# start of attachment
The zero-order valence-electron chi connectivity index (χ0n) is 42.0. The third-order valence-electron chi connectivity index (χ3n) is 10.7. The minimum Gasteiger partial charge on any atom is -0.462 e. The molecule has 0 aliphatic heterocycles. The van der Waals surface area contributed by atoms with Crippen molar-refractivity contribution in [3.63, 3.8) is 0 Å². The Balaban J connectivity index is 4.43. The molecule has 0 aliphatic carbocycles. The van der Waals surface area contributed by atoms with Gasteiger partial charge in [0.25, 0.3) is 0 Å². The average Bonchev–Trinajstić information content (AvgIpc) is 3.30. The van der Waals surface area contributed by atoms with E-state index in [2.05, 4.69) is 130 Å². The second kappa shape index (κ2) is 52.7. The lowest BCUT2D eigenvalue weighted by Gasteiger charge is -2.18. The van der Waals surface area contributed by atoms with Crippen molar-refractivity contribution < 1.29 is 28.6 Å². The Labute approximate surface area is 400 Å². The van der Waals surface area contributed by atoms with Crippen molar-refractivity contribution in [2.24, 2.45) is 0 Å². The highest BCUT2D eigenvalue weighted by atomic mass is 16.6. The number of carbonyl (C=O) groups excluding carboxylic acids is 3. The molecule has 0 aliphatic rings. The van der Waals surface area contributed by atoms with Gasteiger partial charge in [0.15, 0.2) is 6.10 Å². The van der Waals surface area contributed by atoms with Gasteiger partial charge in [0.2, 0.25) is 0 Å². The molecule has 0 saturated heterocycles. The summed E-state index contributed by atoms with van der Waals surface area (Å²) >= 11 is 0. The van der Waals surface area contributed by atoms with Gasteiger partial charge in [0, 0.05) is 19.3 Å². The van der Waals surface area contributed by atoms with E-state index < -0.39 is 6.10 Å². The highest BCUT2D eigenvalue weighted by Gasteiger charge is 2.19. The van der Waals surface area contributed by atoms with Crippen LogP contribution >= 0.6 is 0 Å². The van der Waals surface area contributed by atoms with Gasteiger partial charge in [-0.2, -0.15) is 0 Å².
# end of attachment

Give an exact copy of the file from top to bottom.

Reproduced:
The zero-order valence-electron chi connectivity index (χ0n) is 42.0. The third-order valence-electron chi connectivity index (χ3n) is 10.7. The minimum Gasteiger partial charge on any atom is -0.462 e. The molecule has 0 aliphatic heterocycles. The van der Waals surface area contributed by atoms with Crippen molar-refractivity contribution in [3.63, 3.8) is 0 Å². The Balaban J connectivity index is 4.43. The molecule has 0 aliphatic carbocycles. The van der Waals surface area contributed by atoms with Gasteiger partial charge in [0.25, 0.3) is 0 Å². The average Bonchev–Trinajstić information content (AvgIpc) is 3.30. The van der Waals surface area contributed by atoms with E-state index in [2.05, 4.69) is 130 Å². The second kappa shape index (κ2) is 52.7. The lowest BCUT2D eigenvalue weighted by Gasteiger charge is -2.18. The van der Waals surface area contributed by atoms with Crippen molar-refractivity contribution < 1.29 is 28.6 Å². The Labute approximate surface area is 400 Å². The van der Waals surface area contributed by atoms with Crippen molar-refractivity contribution in [2.24, 2.45) is 0 Å². The highest BCUT2D eigenvalue weighted by atomic mass is 16.6. The number of carbonyl (C=O) groups excluding carboxylic acids is 3. The molecule has 0 aliphatic rings. The van der Waals surface area contributed by atoms with Gasteiger partial charge in [0.15, 0.2) is 6.10 Å². The van der Waals surface area contributed by atoms with Gasteiger partial charge in [0.2, 0.25) is 0 Å². The molecule has 0 saturated heterocycles. The summed E-state index contributed by atoms with van der Waals surface area (Å²) >= 11 is 0. The van der Waals surface area contributed by atoms with Gasteiger partial charge in [0, 0.05) is 19.3 Å². The van der Waals surface area contributed by atoms with E-state index < -0.39 is 6.10 Å². The highest BCUT2D eigenvalue weighted by Gasteiger charge is 2.19. The van der Waals surface area contributed by atoms with Crippen LogP contribution >= 0.6 is 0 Å². The van der Waals surface area contributed by atoms with Gasteiger partial charge in [-0.2, -0.15) is 0 Å².